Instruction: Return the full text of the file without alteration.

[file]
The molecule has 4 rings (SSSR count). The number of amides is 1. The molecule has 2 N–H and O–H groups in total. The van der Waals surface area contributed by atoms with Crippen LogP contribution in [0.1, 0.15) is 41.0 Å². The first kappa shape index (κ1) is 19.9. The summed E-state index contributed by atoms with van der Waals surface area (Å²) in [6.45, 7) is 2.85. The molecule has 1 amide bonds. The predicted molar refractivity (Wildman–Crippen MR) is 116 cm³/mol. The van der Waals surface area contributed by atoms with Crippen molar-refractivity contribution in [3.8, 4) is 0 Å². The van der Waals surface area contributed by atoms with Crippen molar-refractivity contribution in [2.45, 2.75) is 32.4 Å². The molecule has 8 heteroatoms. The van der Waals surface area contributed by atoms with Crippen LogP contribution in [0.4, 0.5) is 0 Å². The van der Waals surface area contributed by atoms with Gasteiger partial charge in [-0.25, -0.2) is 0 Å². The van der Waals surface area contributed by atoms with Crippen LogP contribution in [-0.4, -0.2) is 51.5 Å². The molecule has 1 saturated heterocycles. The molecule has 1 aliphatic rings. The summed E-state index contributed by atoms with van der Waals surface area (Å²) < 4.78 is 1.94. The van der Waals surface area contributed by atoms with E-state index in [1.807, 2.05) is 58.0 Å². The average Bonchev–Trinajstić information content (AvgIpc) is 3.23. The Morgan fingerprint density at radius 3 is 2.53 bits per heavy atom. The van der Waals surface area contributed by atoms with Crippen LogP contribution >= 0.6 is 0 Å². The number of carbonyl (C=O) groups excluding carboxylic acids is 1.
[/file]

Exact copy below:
The molecule has 4 rings (SSSR count). The number of amides is 1. The molecule has 2 N–H and O–H groups in total. The van der Waals surface area contributed by atoms with Crippen LogP contribution in [0.1, 0.15) is 41.0 Å². The first kappa shape index (κ1) is 19.9. The summed E-state index contributed by atoms with van der Waals surface area (Å²) in [6.45, 7) is 2.85. The molecule has 1 amide bonds. The predicted molar refractivity (Wildman–Crippen MR) is 116 cm³/mol. The van der Waals surface area contributed by atoms with Crippen molar-refractivity contribution in [3.8, 4) is 0 Å². The van der Waals surface area contributed by atoms with Crippen molar-refractivity contribution in [2.45, 2.75) is 32.4 Å². The molecule has 8 heteroatoms. The van der Waals surface area contributed by atoms with Crippen LogP contribution in [0.4, 0.5) is 0 Å². The van der Waals surface area contributed by atoms with Gasteiger partial charge in [-0.25, -0.2) is 0 Å². The van der Waals surface area contributed by atoms with Crippen LogP contribution in [-0.4, -0.2) is 51.5 Å². The molecule has 1 saturated heterocycles. The molecule has 1 aliphatic rings. The summed E-state index contributed by atoms with van der Waals surface area (Å²) < 4.78 is 1.94. The van der Waals surface area contributed by atoms with E-state index in [1.807, 2.05) is 58.0 Å². The average Bonchev–Trinajstić information content (AvgIpc) is 3.23. The Morgan fingerprint density at radius 3 is 2.53 bits per heavy atom. The van der Waals surface area contributed by atoms with Crippen LogP contribution >= 0.6 is 0 Å². The number of carbonyl (C=O) groups excluding carboxylic acids is 1.